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" Has only one amino acid chain.

b hCS was formerly known as human placental lactogen.

chain) of molecular mass 21.5 kDa. hCS has significant structural homology with growth hormone. Little information is available concerning the production and secretion of hCS by the trophoblasts and placenta.

The major biological roles of hCS are not well-described; its effects on the mobilization and metabolism of maternal fat stores have been described. hCS is also an insulin antagonist and in this role is postulated to be involved in the regulation of maternal blood glucose levels to ensure optimal availability of blood glucose to meet the caloric requirements of the fetus. In addition, hCS has been suggested as being one of the contributory agents to the development of diabetic ketoacidosis in pregnant women who have no prior history of diabetes.

d. Relaxin

Relaxin (RLX) is a small 6-kDa peptide hormone produced by the corpus luteum of the ovary, particularly during the first and second trimesters of pregnancy. Relaxin is a member of a family of peptides structurally related to insulin and insulin-like growth factors. The primary structure of RLX consists of two peptide chains (designated a and /3) of 22 and 31 amino acid residues, respectively. The a- and /3-chains are covalently linked by two disulfide bonds, with an additional intradisulfide link in the a-chain.

In some species (pig, rat), parturition is preceded by a significant increase in relaxin. In these species, relaxin has been shown to play a role in the softening of the fibrous connective tissue at the cervix. However, in human pregnancy, the role of RLX is not clear; re laxin concentrations are lowest in the third trimester and unchanged during parturition.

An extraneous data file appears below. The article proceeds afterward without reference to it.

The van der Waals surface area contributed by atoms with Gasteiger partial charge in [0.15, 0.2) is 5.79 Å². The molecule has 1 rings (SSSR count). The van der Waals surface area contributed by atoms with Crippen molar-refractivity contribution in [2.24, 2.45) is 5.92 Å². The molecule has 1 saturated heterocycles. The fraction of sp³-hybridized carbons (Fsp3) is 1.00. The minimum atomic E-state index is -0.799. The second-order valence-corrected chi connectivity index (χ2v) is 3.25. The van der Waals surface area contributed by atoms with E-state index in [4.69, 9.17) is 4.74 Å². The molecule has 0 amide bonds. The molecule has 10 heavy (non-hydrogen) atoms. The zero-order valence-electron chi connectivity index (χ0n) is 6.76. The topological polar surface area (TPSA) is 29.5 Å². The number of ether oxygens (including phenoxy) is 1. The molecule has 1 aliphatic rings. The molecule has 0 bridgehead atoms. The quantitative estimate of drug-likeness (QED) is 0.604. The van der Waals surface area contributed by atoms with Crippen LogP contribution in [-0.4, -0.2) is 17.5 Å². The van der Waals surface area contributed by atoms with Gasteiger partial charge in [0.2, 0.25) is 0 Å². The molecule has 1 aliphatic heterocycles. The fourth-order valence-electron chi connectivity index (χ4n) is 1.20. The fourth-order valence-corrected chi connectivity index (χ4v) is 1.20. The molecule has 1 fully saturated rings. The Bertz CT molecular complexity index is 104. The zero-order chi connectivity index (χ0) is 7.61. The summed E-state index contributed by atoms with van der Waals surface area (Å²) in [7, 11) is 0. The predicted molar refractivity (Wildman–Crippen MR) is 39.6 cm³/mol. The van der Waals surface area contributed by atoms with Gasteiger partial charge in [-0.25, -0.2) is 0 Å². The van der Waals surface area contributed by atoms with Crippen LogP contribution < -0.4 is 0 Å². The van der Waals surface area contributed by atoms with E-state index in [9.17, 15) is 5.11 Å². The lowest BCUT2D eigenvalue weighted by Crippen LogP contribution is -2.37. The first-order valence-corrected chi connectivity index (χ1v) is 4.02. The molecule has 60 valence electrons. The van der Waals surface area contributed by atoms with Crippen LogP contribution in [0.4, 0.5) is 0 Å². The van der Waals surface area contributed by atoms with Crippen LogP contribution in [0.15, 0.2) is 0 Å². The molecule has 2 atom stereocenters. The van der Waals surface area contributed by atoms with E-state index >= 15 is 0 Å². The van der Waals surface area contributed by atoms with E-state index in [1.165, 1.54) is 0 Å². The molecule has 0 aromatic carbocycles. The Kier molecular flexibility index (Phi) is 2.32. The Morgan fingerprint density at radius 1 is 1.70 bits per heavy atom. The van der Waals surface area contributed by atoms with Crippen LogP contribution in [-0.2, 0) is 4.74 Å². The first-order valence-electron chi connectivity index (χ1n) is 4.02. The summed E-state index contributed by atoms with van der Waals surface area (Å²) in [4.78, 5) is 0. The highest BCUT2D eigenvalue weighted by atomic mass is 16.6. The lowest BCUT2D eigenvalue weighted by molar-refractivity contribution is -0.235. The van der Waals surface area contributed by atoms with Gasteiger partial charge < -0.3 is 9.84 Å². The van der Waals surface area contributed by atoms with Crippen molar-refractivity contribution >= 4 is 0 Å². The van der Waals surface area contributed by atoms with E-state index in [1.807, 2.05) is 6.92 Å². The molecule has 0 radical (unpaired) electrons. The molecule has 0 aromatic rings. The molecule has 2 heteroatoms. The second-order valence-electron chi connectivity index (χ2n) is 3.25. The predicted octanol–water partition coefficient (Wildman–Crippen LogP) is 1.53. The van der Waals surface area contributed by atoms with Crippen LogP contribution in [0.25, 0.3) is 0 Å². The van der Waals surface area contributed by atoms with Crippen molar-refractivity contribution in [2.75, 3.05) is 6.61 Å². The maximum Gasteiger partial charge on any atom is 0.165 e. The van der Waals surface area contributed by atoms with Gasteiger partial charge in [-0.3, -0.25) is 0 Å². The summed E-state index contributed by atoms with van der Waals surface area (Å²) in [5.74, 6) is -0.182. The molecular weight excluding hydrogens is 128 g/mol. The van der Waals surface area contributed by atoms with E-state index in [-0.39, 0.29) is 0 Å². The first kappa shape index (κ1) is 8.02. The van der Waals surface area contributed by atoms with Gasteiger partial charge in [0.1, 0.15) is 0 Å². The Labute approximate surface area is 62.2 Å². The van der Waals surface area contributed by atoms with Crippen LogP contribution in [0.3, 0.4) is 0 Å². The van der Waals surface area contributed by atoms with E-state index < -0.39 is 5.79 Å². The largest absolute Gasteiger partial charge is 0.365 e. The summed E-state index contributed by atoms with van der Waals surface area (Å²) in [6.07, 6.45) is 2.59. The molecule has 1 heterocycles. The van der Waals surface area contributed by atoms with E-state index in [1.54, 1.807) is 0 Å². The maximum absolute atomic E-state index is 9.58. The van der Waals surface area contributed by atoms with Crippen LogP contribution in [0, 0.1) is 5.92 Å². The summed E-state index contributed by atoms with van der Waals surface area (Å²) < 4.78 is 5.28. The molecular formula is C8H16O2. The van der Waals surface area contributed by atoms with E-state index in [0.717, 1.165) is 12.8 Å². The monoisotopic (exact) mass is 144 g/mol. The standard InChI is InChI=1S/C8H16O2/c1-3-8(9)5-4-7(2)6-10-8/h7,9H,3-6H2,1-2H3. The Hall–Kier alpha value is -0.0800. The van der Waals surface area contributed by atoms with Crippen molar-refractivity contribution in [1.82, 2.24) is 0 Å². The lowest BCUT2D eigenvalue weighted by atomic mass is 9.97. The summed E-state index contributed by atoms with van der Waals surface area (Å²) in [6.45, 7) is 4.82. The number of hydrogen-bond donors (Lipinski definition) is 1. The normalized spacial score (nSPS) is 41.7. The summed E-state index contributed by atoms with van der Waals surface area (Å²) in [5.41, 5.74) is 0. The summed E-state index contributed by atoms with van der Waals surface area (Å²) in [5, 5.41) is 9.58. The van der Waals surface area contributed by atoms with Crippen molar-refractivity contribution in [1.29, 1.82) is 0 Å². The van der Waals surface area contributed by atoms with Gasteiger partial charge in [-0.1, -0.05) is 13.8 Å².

e. Oxytocin

Oxytocin is a nonapeptide secreted by the neurohypophysis. An extensive discussion of its chemistry and mode of action is presented in Chapter 4. Milk letdown and milk ejection from the mammary tissue are the chief biological responses. There is also some preliminary evidence to support the action of oxytocin on the uterine endometrium at parturition to stimulate its contraction. High concentrations of oxytocin can be detected in fetal blood.

/. Chorionic Proopiomelanocortin

The placenta also produces proopiomelanocortin (POMC; see Chapter 5) peptides; these include ACTH, /3-endorphin, /3-lipotropin, and three forms of dynor-phin. The levels of plasma ACTH increase during pregnancy, presumably because of production by the placenta. The biological roles of POMC and ACTH in pregnancy are not yet known, but it has been suggested that /3-endorphins and other POMC-derived peptides might have some role in fetal response to stress, hypoxia, and parturition.

g. Neuropeptide Y

The 36-amino acid neuropeptide Y (NPY; see Chapter 8) is found in the cytotrophoblast. The levels of NPY rise in the first trimester and remain elevated through parturition; the levels of NPY fall dramatically after delivery. The biological function of NPY in the placenta is not known, although NPH receptors are known to be present in the placenta.

h. Other Peptide Hormones

Evidence, both chemical and immunochemical, has been presented to indicate that human placental tissue produces and secretes human chorionic thyrotropin (an analog of TSH), chorionic ACTH, GnRH- and TRH-releasing hormones, and proopiomelanocortin (see Figure 14-8).